Common Attack Pattern Enumeration and Classification
A Community Resource for Identifying and Understanding Attacks
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An attacker duplicates the data on a Magnetic strip card (i.e. 'swipe card' or 'magstripe') to gain unauthorized access to a physical location or a person's private information. Magstripe cards encode data on a band of iron-based magnetic particles arrayed in a stripe along a rectangular card. Most magstripe card data formats conform to ISO standards 7810, 7811, 7813, 8583, and 4909. The primary advantage of magstripe technology is ease of encoding and portability, but this also renders magnetic strip cards susceptible to unauthorized duplication. If magstripe cards are used for access control, all an attacker need do is obtain a valid card long enough to make a copy of the card and then return the card to its location (i.e. a co-worker's desk). Magstripe reader/writers are widely available as well as software for analyzing data encoded on the cards. By swiping a valid card, it becomes trivial to make any number of duplicates that function as the original.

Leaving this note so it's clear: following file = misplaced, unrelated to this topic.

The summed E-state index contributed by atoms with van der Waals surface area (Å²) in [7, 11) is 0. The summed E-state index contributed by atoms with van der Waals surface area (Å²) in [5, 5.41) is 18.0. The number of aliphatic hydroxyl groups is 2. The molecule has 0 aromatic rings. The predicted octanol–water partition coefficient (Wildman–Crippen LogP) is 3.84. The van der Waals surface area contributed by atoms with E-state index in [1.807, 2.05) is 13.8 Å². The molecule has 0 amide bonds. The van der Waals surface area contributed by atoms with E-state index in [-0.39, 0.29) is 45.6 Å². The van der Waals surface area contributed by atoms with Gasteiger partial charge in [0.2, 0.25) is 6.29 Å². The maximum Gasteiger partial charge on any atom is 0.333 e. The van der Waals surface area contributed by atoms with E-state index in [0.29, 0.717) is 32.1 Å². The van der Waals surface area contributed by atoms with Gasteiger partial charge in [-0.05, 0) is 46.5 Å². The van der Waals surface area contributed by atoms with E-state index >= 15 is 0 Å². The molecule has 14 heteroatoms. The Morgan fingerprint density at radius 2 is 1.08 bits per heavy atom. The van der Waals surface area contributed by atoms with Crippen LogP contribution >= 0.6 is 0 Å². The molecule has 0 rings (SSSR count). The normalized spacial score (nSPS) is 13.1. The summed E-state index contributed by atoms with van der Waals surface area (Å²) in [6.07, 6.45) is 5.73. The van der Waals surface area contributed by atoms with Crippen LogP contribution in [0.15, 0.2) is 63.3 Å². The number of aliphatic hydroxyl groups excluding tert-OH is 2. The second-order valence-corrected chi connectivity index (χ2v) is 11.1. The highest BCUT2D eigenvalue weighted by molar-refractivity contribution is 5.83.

This table shows the other attack patterns and high level categories that are related to this attack pattern. These relationships are defined as ChildOf and ParentOf, and give insight to similar items that may exist at higher and lower levels of abstraction. In addition, relationships such as CanFollow, PeerOf, and CanAlsoBe are defined to show similar attack patterns that the user may want to explore.
This table shows the views that this attack pattern belongs to and top level categories within that view.
A Related Weakness relationship associates a weakness with this attack pattern. Each association implies a weakness that must exist for a given attack to be successful. If multiple weaknesses are associated with the attack pattern, then any of the weaknesses (but not necessarily all) may be present for the attack to be successful. Each related weakness is identified by a CWE identifier.
Physical Security: The term "Physical Security" is used by both CAPEC and CWE, but has different definitions in each corpus. CAPEC uses this term to discuss physical access to buildings and/or specific rooms. In contrast, CWE typically uses this term to discuss physical access to hardware components. CWE does not cover "Physical Security" in the essence described by this CAPEC, so there is no mapping between to the two corpuses at this time.
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